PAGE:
NIGR is now Gen-Fed

The message below was received from Gen-Fed. The week-long institute’s focus on Federal records and how to find them–especially those that are not online–is  intended for moderately experienced researchers and librarians; it is not for beginners.

The Board of Trustees of the National Institute on Genealogical Research (NIGR) has announced that the institute’s name was changed to the Genealogical Institute on Federal Records (Gen-Fed) on December 22, 2015. The institute, held annually at the National Archives in Washington, D.C., was founded in 1960 as a three-week general course on genealogy. In 1987, it narrowed its focus to federal records.

“Given the growth in genealogical education, it made sense to choose a name that clearly identifies the institute’s mission,” said Malissa Ruffner, JD, CG, director. “A new website,www.gen-fed.org, offers a closer look at the program, which is scheduled for July 11–15, 2016.  You can also follow the institute on Facebook and Twitter (@GenFedInstitute).”

Diane Dimkoff, coordinator of research customer support at the National Archives, stated, “We are pleased that the institute’s new name reflects the significance of federal records and look forward to continuing our traditional collaboration.”

The institute’s alumni association (NIGRAA) has joined with Gen-Fed at its new website:

Alumni can now update contact information, join or renew, and pay dues online.

Malissa Ruffner, JD, CG℠
Director

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Federal Laws Online

I needed to hunt down federal laws a few times in recent weeks, so make it easier on myself and others to find online links, I’m posting them here.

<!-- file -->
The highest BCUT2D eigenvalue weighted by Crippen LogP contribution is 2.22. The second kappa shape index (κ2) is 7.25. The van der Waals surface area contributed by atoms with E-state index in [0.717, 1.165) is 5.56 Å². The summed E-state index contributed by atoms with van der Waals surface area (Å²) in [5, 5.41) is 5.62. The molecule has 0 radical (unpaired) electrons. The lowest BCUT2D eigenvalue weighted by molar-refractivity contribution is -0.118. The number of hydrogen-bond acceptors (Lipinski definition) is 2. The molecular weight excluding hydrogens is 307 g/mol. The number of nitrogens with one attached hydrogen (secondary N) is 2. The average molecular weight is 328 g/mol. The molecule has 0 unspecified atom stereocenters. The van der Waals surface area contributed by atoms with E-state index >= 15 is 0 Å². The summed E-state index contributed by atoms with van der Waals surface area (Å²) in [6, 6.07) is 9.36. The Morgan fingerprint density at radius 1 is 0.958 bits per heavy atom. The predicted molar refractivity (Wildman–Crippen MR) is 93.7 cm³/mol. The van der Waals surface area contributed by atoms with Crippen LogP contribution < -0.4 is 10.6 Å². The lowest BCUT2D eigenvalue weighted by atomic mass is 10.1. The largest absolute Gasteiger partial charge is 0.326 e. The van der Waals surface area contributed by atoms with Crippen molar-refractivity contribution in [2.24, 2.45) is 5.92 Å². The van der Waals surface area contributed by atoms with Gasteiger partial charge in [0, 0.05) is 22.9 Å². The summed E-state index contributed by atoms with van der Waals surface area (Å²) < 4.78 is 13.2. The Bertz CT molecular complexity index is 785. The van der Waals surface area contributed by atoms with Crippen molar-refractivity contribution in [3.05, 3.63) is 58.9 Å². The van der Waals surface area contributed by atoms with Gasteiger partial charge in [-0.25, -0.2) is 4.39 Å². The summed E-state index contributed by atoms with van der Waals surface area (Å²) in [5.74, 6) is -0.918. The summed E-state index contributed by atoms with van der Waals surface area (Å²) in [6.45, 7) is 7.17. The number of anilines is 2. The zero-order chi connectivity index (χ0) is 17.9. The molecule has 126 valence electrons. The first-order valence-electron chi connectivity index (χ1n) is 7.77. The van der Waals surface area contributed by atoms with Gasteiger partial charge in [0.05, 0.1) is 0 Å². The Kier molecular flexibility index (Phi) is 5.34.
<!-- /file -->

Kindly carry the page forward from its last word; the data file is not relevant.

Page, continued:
High school civics lesson reminder: Federal laws are passed by Congress, then approved by the President. If the President vetoes (disapproves) the legislation, it can still become law if the Congress overrides the veto by a two-thirds vote in each chamber. Once they are the law of the land, they are published in the Statutes at Large.

Digital copies of the Statutes at Large can be conveniently found online at four websites listed below. (The links take you directly to the right place on each website.) There is some overlap between the sites, and you may find you like the interface on one better than the other.

Are You Hearing Voices?

You could be. It might be the voice of an ancestor speaking to you directly about his or her life. Don’t worry, you’re not losing your mind. That voice may be speaking to you from testimony in a court case file, claims file, military pension file, investigative file, or immigration case file. Finding it may take a bit of work–and luck–but it might exist. “In Their Own Words: Family Stories in the National Archives.” Vol. 41, No. 4 (Oct.-Dec. 2015): 34-35, 37 takes a brief look at a few types of “case file” records in the holdings of the National Archives and Records Administration that contain ancestral voices.